¡

the assumptions will be simpli¬ed slightly by taking a vector function that is linear with

respect to . Speci¬cally, assume

V

¤

¤ 0@

V

¡

V@

V6@

Y

¤@

¤ ‚ C B¤

¡ ¡

Note that, in this case, the term in (2.37) becomes . In addition, the V V

right-hand side and the ¬rst term in the left-hand side of (2.38) can be approximated as

follows:

¢ 1

¢ ¢

0R¥

V V

9¢ 9 )

¦ ¦

R¥

£

0

)

Here, represents the volume of , and is some average value of in the cell .

These are crude approximations but they serve the purpose of illustrating the scheme.

The ¬nite volume equation (2.38) yields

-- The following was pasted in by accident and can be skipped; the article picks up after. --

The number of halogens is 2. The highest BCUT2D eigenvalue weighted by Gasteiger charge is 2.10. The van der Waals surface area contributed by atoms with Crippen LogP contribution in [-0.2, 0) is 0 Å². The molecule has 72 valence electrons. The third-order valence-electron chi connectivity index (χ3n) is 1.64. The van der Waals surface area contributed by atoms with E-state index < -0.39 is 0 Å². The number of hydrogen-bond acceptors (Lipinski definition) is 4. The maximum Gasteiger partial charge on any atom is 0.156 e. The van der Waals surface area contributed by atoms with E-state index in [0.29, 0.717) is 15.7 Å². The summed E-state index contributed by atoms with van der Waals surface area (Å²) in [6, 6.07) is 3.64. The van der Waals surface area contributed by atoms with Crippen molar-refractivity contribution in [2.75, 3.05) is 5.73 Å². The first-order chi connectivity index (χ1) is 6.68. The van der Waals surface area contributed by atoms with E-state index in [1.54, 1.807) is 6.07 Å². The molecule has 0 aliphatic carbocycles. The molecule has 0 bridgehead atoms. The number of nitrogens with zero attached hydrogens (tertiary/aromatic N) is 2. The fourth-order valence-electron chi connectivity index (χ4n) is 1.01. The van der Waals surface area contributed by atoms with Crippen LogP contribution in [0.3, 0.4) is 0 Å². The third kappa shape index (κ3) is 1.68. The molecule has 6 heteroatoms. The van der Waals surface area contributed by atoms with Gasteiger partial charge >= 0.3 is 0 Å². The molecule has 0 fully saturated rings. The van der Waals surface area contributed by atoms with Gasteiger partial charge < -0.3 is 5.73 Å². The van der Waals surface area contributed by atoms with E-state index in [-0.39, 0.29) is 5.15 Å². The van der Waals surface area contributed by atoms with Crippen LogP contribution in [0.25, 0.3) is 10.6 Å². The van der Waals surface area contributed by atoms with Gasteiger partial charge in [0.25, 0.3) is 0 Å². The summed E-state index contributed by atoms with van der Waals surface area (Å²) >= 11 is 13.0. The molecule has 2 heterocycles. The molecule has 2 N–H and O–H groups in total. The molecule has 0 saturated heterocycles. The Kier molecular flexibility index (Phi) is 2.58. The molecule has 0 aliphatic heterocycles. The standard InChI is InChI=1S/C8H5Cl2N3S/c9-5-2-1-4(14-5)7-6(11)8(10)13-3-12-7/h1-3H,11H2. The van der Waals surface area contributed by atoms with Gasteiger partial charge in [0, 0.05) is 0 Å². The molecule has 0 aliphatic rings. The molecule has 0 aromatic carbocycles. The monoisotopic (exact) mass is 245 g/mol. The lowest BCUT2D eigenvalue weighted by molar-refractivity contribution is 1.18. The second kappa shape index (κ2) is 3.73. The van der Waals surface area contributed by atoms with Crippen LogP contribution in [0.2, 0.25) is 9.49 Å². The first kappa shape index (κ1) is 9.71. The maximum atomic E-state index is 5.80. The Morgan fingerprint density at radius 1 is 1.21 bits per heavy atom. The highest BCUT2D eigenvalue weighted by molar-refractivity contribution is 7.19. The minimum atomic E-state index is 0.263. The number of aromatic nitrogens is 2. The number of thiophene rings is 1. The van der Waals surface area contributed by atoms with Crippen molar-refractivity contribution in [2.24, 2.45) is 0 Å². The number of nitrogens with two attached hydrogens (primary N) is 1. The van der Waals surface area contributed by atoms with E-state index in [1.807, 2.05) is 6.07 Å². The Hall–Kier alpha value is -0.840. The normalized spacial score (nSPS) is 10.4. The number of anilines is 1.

— ¢ ) 9 ¤ ˜

¥¢

¤@ Y

t

V ¨ ¢ ¢ &¥

¤

)

V

R

The contour integral

¥¢

¤˜ 9

V ¤

R

is the sum of the integrals over all edges of the control volume. Let the value of on each V

…Q …

edge be approximated by some “average” . In addition, denotes the length of each V ¤

edge and a common notation is

… ¤ ˜ … … ¤

¤ ¤

Then the contour integral is approximated by

¥¢

¤ … ¤˜ ¤ … Q … ¤ ¤ … Q

¤˜ & &

… Y

t

¨ £ £ &¥

9

@ V V @ V @

¤ ¤ ¤

R ¡¢ ¡¢

£ £

The situation in the case where the control volume is a simple triangle is depicted in Figure

2.12. The unknowns are the approximations of the function associated with each cell. V V

These can be viewed as approximations of at the centers of gravity of each cell . This V

type of model is called cell-centered ¬nite volume approximations. Other techniques based

on using approximations on the vertices of the cells are known as cell-vertex ¬nite volume

techniques.

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